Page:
After the tap was installed on the wrong property, Zsigray on January 28, 2010, filed suit for recovery of the fees Marsh paid GCPSD. When he filed the suit, Zsigray only listed himself as a plaintiff.

Following motions filed by GCPSD, Gilmer magistrates Robert Minigh and Carol Wolfe voluntarily recused themselves from the case. On an unspecified date, Postalwait, a magistrate from neighboring Calhoun County, was appointed to hear it.

According to court records, at a July 19, 2010, pre-trial conference, Postalwait entered a scheduling order that included a trial date for later in October. On September 22, 2010, Zsigray filed motion to include Marsh as a co-plaintiff.

On the day of trial, GCPSD objected to Zsigray’s motion on the grounds it was not served with it. Postalwait dismissed the case, and ordered Zsigray to pay the $671 tab to summons a jury.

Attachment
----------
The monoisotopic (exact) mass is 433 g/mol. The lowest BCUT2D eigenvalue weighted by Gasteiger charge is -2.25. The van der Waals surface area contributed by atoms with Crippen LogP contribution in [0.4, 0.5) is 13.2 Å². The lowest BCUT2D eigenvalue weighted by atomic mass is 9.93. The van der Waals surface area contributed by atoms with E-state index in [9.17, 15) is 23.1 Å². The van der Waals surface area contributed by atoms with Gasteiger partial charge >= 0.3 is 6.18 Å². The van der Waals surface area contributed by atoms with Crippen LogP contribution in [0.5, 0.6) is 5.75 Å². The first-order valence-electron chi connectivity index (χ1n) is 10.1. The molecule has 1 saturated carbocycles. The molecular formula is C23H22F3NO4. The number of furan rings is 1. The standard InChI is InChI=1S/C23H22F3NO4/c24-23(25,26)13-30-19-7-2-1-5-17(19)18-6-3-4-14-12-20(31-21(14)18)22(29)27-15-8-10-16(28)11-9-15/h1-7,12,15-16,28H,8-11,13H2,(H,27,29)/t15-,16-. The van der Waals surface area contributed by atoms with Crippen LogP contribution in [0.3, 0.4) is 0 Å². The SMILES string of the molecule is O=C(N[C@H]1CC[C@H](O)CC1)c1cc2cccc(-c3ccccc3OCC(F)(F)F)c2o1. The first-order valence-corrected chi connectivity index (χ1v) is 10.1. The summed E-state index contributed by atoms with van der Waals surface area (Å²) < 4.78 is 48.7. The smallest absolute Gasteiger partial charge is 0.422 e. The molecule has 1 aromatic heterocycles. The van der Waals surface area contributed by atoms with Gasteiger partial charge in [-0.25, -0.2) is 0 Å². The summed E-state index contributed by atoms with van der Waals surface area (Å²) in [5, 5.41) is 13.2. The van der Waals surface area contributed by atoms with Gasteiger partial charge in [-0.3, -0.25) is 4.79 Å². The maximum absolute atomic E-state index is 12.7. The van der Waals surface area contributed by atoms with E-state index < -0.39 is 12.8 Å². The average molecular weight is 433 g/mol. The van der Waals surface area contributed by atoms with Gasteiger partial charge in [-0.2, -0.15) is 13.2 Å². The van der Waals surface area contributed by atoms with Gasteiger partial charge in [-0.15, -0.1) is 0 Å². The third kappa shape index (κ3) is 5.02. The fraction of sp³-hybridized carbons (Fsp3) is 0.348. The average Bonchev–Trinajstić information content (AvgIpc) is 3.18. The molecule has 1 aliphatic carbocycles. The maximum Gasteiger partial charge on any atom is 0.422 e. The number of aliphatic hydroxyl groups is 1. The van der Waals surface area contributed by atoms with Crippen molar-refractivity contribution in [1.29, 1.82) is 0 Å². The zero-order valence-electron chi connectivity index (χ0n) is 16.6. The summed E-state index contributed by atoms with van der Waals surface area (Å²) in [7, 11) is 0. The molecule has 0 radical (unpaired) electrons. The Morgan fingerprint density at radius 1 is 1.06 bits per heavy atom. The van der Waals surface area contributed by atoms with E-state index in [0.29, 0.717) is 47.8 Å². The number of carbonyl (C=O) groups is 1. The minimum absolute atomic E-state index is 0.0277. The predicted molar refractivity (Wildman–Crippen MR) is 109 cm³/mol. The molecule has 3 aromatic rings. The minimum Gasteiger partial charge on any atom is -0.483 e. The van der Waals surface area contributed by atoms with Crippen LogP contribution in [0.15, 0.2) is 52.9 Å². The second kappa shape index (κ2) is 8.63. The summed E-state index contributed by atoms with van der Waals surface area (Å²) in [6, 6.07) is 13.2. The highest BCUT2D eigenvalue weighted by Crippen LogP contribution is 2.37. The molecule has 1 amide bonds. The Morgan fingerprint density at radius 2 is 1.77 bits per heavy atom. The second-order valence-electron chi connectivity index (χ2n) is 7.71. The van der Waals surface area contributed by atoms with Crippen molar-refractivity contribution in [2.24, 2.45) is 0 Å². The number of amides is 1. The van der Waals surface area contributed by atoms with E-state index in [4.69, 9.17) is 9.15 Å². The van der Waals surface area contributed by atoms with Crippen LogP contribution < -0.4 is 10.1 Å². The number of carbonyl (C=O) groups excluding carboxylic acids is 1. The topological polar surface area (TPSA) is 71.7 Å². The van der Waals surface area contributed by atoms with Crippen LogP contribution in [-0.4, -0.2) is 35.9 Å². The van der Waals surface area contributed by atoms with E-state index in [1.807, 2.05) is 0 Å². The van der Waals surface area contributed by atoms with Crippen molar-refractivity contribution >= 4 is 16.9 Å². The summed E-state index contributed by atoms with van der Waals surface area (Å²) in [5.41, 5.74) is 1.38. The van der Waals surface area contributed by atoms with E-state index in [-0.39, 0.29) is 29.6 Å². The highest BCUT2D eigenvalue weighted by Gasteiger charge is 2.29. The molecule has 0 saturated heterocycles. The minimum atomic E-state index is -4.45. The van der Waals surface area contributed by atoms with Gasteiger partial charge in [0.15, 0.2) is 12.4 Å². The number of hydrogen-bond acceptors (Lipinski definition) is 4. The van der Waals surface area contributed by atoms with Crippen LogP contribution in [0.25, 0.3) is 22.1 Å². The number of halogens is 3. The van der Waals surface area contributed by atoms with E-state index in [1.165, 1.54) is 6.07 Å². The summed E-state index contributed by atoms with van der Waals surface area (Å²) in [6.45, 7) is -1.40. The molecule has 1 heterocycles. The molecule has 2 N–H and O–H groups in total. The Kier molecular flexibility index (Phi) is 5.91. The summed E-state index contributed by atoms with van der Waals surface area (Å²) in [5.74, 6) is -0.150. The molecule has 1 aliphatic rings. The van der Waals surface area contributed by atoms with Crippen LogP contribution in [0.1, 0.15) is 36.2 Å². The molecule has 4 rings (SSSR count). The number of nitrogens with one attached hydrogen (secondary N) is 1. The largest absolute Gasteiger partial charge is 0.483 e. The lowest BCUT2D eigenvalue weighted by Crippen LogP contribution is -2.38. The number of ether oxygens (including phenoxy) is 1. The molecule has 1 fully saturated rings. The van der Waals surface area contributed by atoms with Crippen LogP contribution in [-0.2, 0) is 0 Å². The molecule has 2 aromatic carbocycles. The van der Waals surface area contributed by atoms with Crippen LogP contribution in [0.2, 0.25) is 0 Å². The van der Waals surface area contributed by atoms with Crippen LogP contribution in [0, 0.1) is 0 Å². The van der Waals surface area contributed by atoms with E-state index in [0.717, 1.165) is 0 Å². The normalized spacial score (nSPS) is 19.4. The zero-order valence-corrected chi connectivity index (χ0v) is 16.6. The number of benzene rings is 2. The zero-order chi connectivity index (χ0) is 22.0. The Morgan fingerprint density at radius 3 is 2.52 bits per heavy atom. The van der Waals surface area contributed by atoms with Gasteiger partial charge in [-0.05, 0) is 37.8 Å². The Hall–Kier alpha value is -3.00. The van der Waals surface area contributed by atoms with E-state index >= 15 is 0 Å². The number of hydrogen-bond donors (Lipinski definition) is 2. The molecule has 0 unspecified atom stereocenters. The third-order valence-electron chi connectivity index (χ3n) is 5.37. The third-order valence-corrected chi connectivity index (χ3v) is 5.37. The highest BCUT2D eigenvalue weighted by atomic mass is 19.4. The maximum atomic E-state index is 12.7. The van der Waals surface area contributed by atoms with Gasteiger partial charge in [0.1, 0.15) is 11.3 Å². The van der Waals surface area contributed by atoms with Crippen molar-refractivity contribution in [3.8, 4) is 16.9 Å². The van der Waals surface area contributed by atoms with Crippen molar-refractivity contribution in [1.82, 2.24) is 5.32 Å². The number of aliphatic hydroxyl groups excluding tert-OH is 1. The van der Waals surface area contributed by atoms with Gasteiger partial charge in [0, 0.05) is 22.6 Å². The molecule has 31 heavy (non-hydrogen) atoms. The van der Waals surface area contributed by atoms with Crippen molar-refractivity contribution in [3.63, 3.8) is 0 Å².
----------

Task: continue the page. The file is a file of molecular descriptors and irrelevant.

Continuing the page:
Immediately, Zsigray appealed Postalwait’s decision to Gilmer Circuit Court. Following a Nov. 29, 2010, status conference hearing, Facemire not only upheld Postalwait’s decision, but also ordered Zsigray to pay an additional $145 for appealing it.

In upholding Facemire’s and Postalwait’s rulings, the court made reference to its opinions in the 2002 and 2010 cases of Findlay v. State Farm Mutual Automobile Insurance Company and Carper v. Watson. Since Zsigray not only lacked standing to file the suit, but was also warned at the pre-trial conference about it, the court said Postalwait correctly dismissed the suit when Zsigray failed to add Marsh by the trial date and assess him court costs for essentially filing a frivolous suit.